Here’s a breakdown of the key vitamins we should all be ingesting, where we can find them and what the individual benefits of each are on our life force…
Everyone knows that vitamins are absolutely essential for the growth, maintenance and reproduction of the human body. But there is often confusion over which ones you should take, what foods contain what vitamins and which ones are best for certain health benefits.
Let’s start at the top of the alphabet with vitamin A. This is essential for healthy eyes and for improving against susceptability to colds, flu, bacterial and viral infections. This vitamin is also useful in preventing acne and flaky skin, as well as reproductive difficulties.
The good news is that the soluable vitamin is widely vailable and commonly found in foods including sweet potatoes, carrots, dark leafy greens, winter squashes, lettuce, dried apricots, fish, liver and tropical fruits. The fact that it helps support eye health may have been a contributing factor to the belief that eating carrots will help you see in the dark!
One of the most important vitamins for children is vitamin D. The vitamin is necessary for the normal growth of children and, when it is absent in diets, there are cases of Rickets, oestoporosis and other bone diseases because, in its absence, bones and teeth do not calcify.
The vitamin is found in oily fish, like tuna, mackerel and salmon, while other foods are fortified with vitamin D, like some dairy products, orange juice, soy milk and cereals.
One of the lesser known, but equally important vitamins, is vitamin E. It’s an important fat-soluable antioxidant that helps stop free-radical production, a key method of preventing chronic diseases and vital to the maintenance of your immune system.
There are also studies looking into the role that vitamin E has played in preventing degenerative brain disorders such as demtia and Alzheimer’s disease.
The vitamin is also proven to reduce scar tissue formation, both internally and externally, which is why creams and ointments containing vitamin E are especially effective as they help increase the formation of new blood vessels around damaged areas.
To give your body a boost, the foods containing vitamin E include nuts, seeds, extracted oils and oily fish. The amount of vitamin E per serving of nuts or seeds can vary, but you should expect to recieve at least 10% of your daily requirement and as much as 80% as in the case of sunflower seeds.
One vitamin that has recieved alot of attention is vitamin K2. Having always been associated with helping the blood clot, the vitamin has also been found to offer other benefits including protection from heart disease, ensuring healthy skin, forming strong bones, promoting brain function and even helping to prevent cancer.
A recent study has revealed that increased intake of vitamin K2 may reduce the risk of prostate cancer by 35%. The best sources of vitamin K2 are egg yolks, butter or chicken liver.
There are many different types of B Vitamins, each with important roles to play in a healthy body and mind.
Starting with B1, also known as Thiamine, the vitamin works with other B-group vitamins to help break down and release energy from food, and to help keep the nervous system healthy. The vitamin is found in vegetables such as peas, fresh and dried fruit as well as eggs, wholegrain rice and cereals.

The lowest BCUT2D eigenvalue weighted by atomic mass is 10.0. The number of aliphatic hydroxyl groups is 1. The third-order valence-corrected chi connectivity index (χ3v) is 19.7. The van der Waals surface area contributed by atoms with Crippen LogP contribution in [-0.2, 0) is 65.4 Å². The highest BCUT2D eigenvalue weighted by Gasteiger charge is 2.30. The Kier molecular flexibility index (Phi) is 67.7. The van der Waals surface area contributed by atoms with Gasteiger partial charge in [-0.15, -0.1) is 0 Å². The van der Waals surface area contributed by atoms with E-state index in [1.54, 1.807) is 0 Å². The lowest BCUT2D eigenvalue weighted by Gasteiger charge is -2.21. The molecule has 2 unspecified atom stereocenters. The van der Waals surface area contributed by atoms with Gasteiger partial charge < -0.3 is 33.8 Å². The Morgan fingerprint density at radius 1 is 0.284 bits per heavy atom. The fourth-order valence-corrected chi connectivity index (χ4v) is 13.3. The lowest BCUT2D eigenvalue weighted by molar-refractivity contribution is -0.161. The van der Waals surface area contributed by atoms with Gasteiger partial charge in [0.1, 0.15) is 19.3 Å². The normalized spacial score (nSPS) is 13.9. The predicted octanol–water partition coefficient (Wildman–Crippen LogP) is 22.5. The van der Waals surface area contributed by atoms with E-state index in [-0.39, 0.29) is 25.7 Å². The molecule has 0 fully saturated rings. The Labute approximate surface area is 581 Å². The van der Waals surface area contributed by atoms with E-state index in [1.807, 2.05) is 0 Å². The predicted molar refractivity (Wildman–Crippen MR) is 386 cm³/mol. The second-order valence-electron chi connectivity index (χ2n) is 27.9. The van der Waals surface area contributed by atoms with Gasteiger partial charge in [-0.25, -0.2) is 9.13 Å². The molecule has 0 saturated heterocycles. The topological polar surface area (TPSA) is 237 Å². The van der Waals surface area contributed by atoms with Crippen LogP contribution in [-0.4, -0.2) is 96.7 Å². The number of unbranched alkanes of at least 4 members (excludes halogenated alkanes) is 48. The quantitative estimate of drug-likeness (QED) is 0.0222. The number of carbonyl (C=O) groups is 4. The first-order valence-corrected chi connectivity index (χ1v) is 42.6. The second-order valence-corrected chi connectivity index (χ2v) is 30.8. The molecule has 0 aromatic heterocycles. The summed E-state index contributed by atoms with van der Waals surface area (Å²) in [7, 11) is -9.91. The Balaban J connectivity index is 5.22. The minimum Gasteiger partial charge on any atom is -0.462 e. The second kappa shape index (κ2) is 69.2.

Vitamin B2, (Riboflavin), helps keep the skin, eyes and nervous system healthy. It’s also found in proteins including liver, lamb and milk, as well as yoghurt, spinach and almonds.
One of the important vitamins for giving yourself an energy boost is vitamin B-6. It helps the body to use and store energy from protein and carbohydrates in food and give the production of haemoglobin, the substance in red blood cells that carries oxyen around the body. Fortunately, the vitamin is widely available in foods such as pork, poultry and fish, aswell as vegetables.
Further along the B vitamin scale is vitamin B-12, which is essential for the functioning of all cells, particularly with emphasis on bone marrow, nervous tissue and gastrointestinal tract. Because of its connection with bone marrow, B-12 is needed by the body for the formation of the red blood cells.
B-12 is extremely important in a host of other vital physiological processes, such as brain function and nervous sysem health. Interestingly, vitamin b12 isn’t produced by plants, animals or even fungi, but is instead produced by certain bacteria. The vitamin is principally found on foods of animal origin and among fortified foods of vegetarian / vegan origin.
One of most commonly known vitamins is Vitamin C, as it is widely found in citrus fruits and green leafy vegetables. The vitamin is key for the formation of collagen, the glue that holds us together, such as skin, cartilage, tendon and bone. It is also an important factor in the healing of wounds, as well as fighting bacterial and viral infections which are lurking among us at this time of year.
It’s clear that it takes a range of vitamins to keep ourselves happy, healthy and protected against illness or infections. What’s also evident is that he best way to achieving an intake of all your vital vitamins is to have a balanced diet that includes all the key foood groups.
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